IMAGINE needing lifesaving surgery. Let’s say an organ transplantation or to put you back together after an accident. Now think how you would feel if you were told: “sorry that intervention is just too risky, you may pick up a deadly superbug in recovery”.
That would probably lead you to ask why. I mean, we have all these fantastic healthcare technologies, surgical robots, metallic implants, pacemakers, chemotherapeutics, surely there are options to save your life? The truth is, in the post-antibiotic apocalypse many medical interventions, even relatively common ones (hip replacements, cancer treatment, caesarean sections), will become incredibly risky or technologies of the past. England’s chief medical officer, Dame Sally Davies, has put it quite simply: if antibiotics lose their effectiveness it would spell “the end of modern medicine”.
As a trained engineer I have no intentions of taking up a career in discovering and developing new antibiotics – there are definitely plenty of scientists out there who are better equipped for that challenge. In fact, the University of Birmingham has a history of research excellence in antimicrobial resistance (AMR), which includes experts such as Laura Piddock, director of Antibiotic Action and a leading voice in the debate about the lack of new antibacterial treatments. As engineers, we are often lured in by the challenges involved in overcoming societal problems and this is what motivated me to think about how our team could contribute. This is how I became involved in research to come up with effective delivery methods for a new honey-inspired antimicrobial, bioengineered by Matoke Holdings.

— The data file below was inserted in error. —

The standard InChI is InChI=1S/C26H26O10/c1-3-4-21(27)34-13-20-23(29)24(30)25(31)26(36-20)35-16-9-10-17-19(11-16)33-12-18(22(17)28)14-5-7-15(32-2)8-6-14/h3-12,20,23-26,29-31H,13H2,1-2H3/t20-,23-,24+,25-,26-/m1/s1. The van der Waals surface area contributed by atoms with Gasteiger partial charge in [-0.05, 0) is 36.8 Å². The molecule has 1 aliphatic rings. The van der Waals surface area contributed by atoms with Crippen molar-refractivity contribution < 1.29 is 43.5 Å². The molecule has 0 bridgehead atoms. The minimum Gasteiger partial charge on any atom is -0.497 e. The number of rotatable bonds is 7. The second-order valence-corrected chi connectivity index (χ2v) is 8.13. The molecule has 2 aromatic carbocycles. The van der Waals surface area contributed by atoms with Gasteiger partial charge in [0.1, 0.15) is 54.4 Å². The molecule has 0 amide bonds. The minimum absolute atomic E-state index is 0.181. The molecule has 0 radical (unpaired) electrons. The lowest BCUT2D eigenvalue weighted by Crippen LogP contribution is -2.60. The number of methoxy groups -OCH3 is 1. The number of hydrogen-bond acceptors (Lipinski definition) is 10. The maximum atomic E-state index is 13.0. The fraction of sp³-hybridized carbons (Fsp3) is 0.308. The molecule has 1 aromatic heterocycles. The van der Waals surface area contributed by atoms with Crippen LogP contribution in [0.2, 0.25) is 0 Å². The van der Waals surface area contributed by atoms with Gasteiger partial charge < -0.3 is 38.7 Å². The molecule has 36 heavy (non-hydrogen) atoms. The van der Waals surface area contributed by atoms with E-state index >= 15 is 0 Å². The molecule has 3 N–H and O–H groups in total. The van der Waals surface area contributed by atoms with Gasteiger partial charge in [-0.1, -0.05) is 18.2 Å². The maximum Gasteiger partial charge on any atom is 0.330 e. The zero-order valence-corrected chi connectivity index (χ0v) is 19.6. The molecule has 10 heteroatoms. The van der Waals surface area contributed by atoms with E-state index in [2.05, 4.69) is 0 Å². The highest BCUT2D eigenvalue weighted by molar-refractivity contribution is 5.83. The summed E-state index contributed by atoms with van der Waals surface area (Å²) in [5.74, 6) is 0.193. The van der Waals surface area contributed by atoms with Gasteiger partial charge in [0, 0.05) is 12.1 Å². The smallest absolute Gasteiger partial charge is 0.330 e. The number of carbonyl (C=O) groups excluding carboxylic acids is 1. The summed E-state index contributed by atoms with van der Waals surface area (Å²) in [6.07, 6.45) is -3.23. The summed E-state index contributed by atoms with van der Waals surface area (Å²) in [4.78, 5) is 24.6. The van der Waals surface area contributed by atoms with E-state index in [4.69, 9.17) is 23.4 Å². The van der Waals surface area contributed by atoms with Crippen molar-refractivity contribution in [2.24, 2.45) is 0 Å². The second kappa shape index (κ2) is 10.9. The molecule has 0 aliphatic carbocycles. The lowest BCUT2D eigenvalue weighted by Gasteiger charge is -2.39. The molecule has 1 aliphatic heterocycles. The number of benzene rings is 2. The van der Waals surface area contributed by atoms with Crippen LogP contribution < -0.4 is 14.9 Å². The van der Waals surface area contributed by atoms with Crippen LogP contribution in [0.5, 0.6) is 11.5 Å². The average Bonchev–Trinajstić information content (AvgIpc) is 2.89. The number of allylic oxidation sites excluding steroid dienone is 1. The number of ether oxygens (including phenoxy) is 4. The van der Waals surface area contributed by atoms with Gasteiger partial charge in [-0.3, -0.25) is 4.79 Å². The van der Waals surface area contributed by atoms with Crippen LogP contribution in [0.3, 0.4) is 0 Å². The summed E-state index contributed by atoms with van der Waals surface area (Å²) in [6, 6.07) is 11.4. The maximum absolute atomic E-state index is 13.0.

The project has attracted a lot of interest, and is the focus of fundraising activities this year, so read on to find out how we got here, and how you could help fight the war on superbugs.
Ever since Alexander Fleming discovered penicillin in 1928, antibiotics have revolutionised the treatment of many previously deadly diseases, such as pneumonia and tuberculosis. Today, antibiotics are a cornerstone for preventing and controlling the development of infections in many parts of our bodies. However, throughout history bacteria and other pathogens have fought back by continuously evolving mechanisms to withstand the actions of antibiotics and other antimicrobial drugs. One of the main ways bacteria do this is by stopping the antibiotic reaching its target at a high enough concentration. Bacteria can achieve this, for example, by transporting the drug out of the cell through channels called efflux pumps that sit in their membrane or cell wall (see Figure 1). A colleague, Jessica Blair, once described this as “the leaky bucket problem” – while we are busy pumping more antibiotic in, the bugs are hard at work pumping it all back out.
The other major bacterial defence mechanism is to modify the target on which the antibiotic acts. In fact, this is how the well-known superbug MRSA (methicillin-resistant Staphylococcus aureus) works. Through expressing a new penicillin-binding protein with low affinity to b-lactam antibiotics, this prevents targeting of the bacterial cell wall.
Today, an estimated 700,000 deaths per year worldwide are attributable to AMR. Compared with cancer (8.2m), diabetes (1.5m), and road traffic accidents (1.2m) these numbers are relatively small (see Figure 2), which has somewhat overshadowed the looming threat of AMR. However, in 2014, a review1 led by economist Lord O’Neill concluded that if we continue on our current trajectory, a continued rise in resistance would lead to 10m deaths per year from resistant microbes by 2050, which would cost the world economy an estimated US$100trn.
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